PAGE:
How to improve your quality of life in just six minutes a day

Walking is one of the most underrated forms of exercise. And calorie-burning represents just a mere fraction of walking’s health benefits.

In fact, I credit walking with helping me recover from several major surgeries last year.

Those first post-ICU steps were painfully slow. A walk that would normally last seconds took several minutes and required breaks.

But even though those few steps exhausted me, they also gave me hope at a time when I needed it most. And as I started to see progress, it “clicked”: Walking was my ticket to getting my life back.

Just a few months later, I was able to sing full shows again with my band The Sun King Warriors.

But to get there, I had to be consistent with my walking. To keep me motivated, I began researching potential “add-ons” to my walk that could help keep me moving…

Four “add-ons” that help magnify the healing power of walking

Unsurprisingly, music was my first walking add-on.

Specifically, my favorite positive, funky music from artists like James Brown, Sly and the Family Stone and of course lots of Bob Marely. Here’s a playlist if you want to listen.

Listening to the music I’ve loved for years diverted my attention away from the physical exertion and kept me energized during my walks.

And a 2016 study shows music can help with more than just motivation. The researchers found that walking with music can have a positive effect on: 

  • Ease of movement
  • Balance and posture
  • Motor coordination
  • Joint strength
  • Muscle tone
  • Endurance

The second thing I added on to my walks was humming. As I walked, I hummed along to my playlist. Humming stimulates the vagus nerve—the longest cranial nerve in the body that connects with all major organs. And stimulating the vagus nerve helps activate the body’s built-in healing powers.

My third “add on” was controlled breathing. I matched the rhythm of my breathing with my steps—breathing in slowly through my nose for 5 steps, and then exhaling slowly for 5 steps.

A 2018 study published in the European Journal of Cardiovascular Nursing found that combining controlled breathing with walking for just six minutes a day significantly improved the subjects’ exercise tolerance, anxiety levels, and quality of life.

I created a quick instructional video so you can try this controlled breathing, walking exercise.

The final thing I added to my recovery routine was to spend some time each week walking barefoot in my backyard.

And yes, I realize how odd this might sound. But research shows that direct, physical contact with the ground helps the body absorb electrons from the soil.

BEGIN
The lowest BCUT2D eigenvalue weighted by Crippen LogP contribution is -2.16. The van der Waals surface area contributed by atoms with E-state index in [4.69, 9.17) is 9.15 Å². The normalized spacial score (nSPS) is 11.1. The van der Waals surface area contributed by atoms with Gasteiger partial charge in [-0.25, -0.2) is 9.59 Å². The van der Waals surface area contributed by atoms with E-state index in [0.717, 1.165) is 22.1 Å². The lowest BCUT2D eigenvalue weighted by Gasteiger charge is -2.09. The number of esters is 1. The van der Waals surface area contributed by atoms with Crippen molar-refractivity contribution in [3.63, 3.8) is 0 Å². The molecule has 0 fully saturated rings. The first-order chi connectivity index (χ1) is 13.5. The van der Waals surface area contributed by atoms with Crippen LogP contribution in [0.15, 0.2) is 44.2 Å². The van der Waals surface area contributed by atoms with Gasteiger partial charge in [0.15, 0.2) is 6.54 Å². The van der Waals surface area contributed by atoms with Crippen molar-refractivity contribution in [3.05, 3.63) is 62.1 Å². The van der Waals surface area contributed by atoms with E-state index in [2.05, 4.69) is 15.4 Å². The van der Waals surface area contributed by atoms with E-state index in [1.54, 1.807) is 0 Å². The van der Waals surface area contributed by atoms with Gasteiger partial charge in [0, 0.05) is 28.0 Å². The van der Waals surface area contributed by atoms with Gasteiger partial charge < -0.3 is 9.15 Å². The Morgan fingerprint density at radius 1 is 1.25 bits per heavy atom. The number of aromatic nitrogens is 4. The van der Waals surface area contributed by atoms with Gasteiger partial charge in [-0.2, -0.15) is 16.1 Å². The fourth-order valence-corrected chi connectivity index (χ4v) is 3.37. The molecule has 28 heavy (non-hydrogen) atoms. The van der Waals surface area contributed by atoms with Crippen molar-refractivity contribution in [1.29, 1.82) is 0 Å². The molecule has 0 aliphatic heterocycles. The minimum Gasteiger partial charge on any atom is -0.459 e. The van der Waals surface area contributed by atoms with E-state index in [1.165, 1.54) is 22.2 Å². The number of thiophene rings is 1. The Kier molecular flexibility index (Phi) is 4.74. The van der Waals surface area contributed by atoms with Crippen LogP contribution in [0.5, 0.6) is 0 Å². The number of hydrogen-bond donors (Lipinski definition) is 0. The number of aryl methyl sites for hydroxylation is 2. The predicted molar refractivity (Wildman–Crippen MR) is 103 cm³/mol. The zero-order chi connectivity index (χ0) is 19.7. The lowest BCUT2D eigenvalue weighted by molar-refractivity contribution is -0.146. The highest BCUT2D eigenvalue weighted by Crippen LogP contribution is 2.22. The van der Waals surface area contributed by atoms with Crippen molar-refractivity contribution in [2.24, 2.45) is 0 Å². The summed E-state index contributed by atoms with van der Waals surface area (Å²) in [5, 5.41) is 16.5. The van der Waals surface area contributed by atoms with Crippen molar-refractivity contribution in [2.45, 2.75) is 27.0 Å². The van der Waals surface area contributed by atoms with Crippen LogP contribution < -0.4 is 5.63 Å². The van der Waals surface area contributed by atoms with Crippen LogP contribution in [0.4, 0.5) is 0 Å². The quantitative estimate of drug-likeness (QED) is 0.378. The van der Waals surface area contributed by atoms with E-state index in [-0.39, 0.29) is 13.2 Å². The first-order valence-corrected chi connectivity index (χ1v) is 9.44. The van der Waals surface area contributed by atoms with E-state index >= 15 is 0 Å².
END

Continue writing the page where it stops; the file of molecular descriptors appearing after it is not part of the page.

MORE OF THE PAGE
This natural, electrical charge from the Earth has been shown to offer key health benefits to the human body, including:

  • Reducing inflammation
  • Lowering chronic pain
  • Improving cardiovascular function
  • Lessening post-exercise soreness

You read more about this natural “Electric Nutrition” here.

Remember, healing takes time.

The past 18 months have taught me to focus on the moment-to-moment victories—no matter how small—like just getting my shoes on and walking out the door.


Sources:

Hsiu-Chin T., Mei-Ling Y., and Mei-Hua W. (2018). Walking with controlled breathing improve exercise tolerance, anxiety, and quality of life in heart failure patients: A randomized controlled trial. European Journal of Cardiovascular Nursing. Retrieved from: journals.sagepub.com/doi/10.1177/1474515118778453

Beneficial Effect of Preferential Music on Exercise Induced Changes in Heart Rate Variability

https://www.ncbi.nlm.nih.gov/pmc/articles/PMC4948383/

Chevalier, et al. (2013). Earthing (Grounding) the Human Body Reduces Blood Viscosity-A Major Factor in Cardiovascular Disease. Journal of Alternative and Complementary Medicine. Retrieved from:  ncbi.nlm.nih.gov/pmc/articles/PMC3576907/

Menigoz, W. et al. (2020). Integrative and lifestyle medicine strategies should include Earthing (grounding): Review of research evidence and clinical observations. Explore. 16(3): pp. 152 – 160. Retrieved from: sciencedirect.com/science/article/pii/S1550830719305476

Front Psychol. 2020

The Psychophysiological Effects of Different Tempo Music on Endurance Versus High-Intensity Performances

https://www.ncbi.nlm.nih.gov/pmc/articles/PMC7013107/

https://www.ncbi.nlm.nih.gov/pmc/articles/PMC6329333/

https://www.wsj.com/articles/why-walking-mattersnow-more-than-ever-11587182460?shareToken=stf7809136a43e44dbbbb1fd0bf278a38e&reflink=article_email_share

https://www.apa.org/pubs/journals/releases/xlm-a0036577.pdf

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About the author

Jim Donovan M.Ed., is a professional musician and educator. He's an Assistant Professor at Saint Francis University where he teaches music and how the power of sound can help you experience a healthier life.